from its origins into one of the most successful cable companies in America, sold the network to a company it
knew and trusted. That was Westinghouse, a diversified corporation that had for years been TNN’s marketing partner.
Little was to change, they agreed. TNN was still producing programming from Nashville, and
Westinghouse was supposed to give the network access to new advertisers and larger amounts of capital to go
to the next level. Then, abruptly, CBS bought Westinghouse and then Viacom bought CBS. And to Viacom, TNN
was the flea on the dog. Voom, it was absorbed into Viacom’s MTV Networks and the entire Nashville production
operation was shut down, throwing hundreds of TV people out of work. And TNN had its name and format changed twice
in two years – first to The National Network, and then to Spike TV, as un-Nashville a network as exists today.
One wonders if this is Nashville’s fate – if its most successful entrepreneurs are inevitably destined to lose control. It’s enough
to make one wonder how Music City will negotiate this new and unfathomable music business.
I’d just like to say that everyday I struggle to answer emails, write on Facebook, answer mail, help my family, find time to be creative,
work on bookings, drive to gigs, find money for gas and homes to stay in (to save hotel costs), sing til I”m exhausted, go to rehearsals,
pay for rehearsal space, mail out product to the wide variety of sites that carry my cds, go to the mom and pop shoppes that still carry music (Waterloo/Amoeba), try to help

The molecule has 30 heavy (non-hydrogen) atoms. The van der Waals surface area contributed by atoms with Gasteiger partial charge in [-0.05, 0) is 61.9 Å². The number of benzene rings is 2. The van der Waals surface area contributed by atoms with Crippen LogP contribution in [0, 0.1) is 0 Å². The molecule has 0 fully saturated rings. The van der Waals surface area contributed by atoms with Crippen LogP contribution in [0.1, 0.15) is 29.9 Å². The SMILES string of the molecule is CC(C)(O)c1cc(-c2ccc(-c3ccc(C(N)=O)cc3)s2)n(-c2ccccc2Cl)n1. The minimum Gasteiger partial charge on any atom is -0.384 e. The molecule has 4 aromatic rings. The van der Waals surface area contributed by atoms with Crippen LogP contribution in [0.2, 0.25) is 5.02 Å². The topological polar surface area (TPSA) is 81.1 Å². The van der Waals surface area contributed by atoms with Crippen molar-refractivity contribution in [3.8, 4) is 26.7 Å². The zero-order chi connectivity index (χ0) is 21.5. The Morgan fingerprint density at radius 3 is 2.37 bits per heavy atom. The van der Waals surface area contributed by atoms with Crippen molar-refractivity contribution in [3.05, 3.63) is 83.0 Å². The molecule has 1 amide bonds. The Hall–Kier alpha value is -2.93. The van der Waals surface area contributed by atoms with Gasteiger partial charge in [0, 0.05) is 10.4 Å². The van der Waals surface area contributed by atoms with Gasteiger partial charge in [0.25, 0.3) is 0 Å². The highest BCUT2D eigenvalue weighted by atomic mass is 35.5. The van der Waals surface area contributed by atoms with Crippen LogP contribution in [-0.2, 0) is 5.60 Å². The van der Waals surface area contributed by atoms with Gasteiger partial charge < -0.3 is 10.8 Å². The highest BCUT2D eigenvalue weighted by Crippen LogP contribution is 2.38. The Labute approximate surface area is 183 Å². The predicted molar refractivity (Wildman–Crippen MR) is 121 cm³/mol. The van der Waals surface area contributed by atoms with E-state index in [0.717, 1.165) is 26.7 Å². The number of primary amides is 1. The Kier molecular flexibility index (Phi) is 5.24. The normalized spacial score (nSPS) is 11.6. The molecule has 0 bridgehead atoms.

my community by performing (gratis) for benefits and for other musicians in dire straights,
and hope to find a check in the mail from BMI or Sound Exchange or Talent Partners to help me make ends meet.
And I’m fortunate, I know.
The most insidious part of all this bullshit is that we, the creators, the ones who write and paint and sing, we build
the empires like Egyptian slaves for the incredibly greedy bastards who don’t care about our broken backs, our bleeding fingers.
I’m not sure how dark the world would be without the light of the creative soul, but it would be a bleak, ugly world. And, yet, we
make our art because it is our God given right, it is our calling, it is LOVE that leads us to
want to share our song. Our music makes you weep when you watch a touching moment in a film, we make you stare in wonder
at a painting of a landscape, through photos we capture moments otherwise lost, through dance we show
the strength and grace of the human body, through poetry we slam the politics and lies and untruths that must be told or
we remind you to notice the grace of the unfolding flower at sunrise.
Those who steal and gather wealth off our backs, and shut down sites or music venues or other opportunities for us creatives to be creative,
will have a hard time explaining this to God. That is, if they pass through the eye of the needle, first.
I’m sick and tired of those who have gifts being treated like “fleas on the back of a dog” (to quote the above article.)
It is just WRONG. Wherever morality and ethics went, I pray they return. I pray that people start heralded one anothers’ gifts and
paying artists living wages and STOP STEALING WHAT DOES NOT BELONG TO ANYONE OTHER THAN THE ARTIST.
(This includes downloading without paying (unless offered for free BY THE ARTIST), but don’t get me started on that.)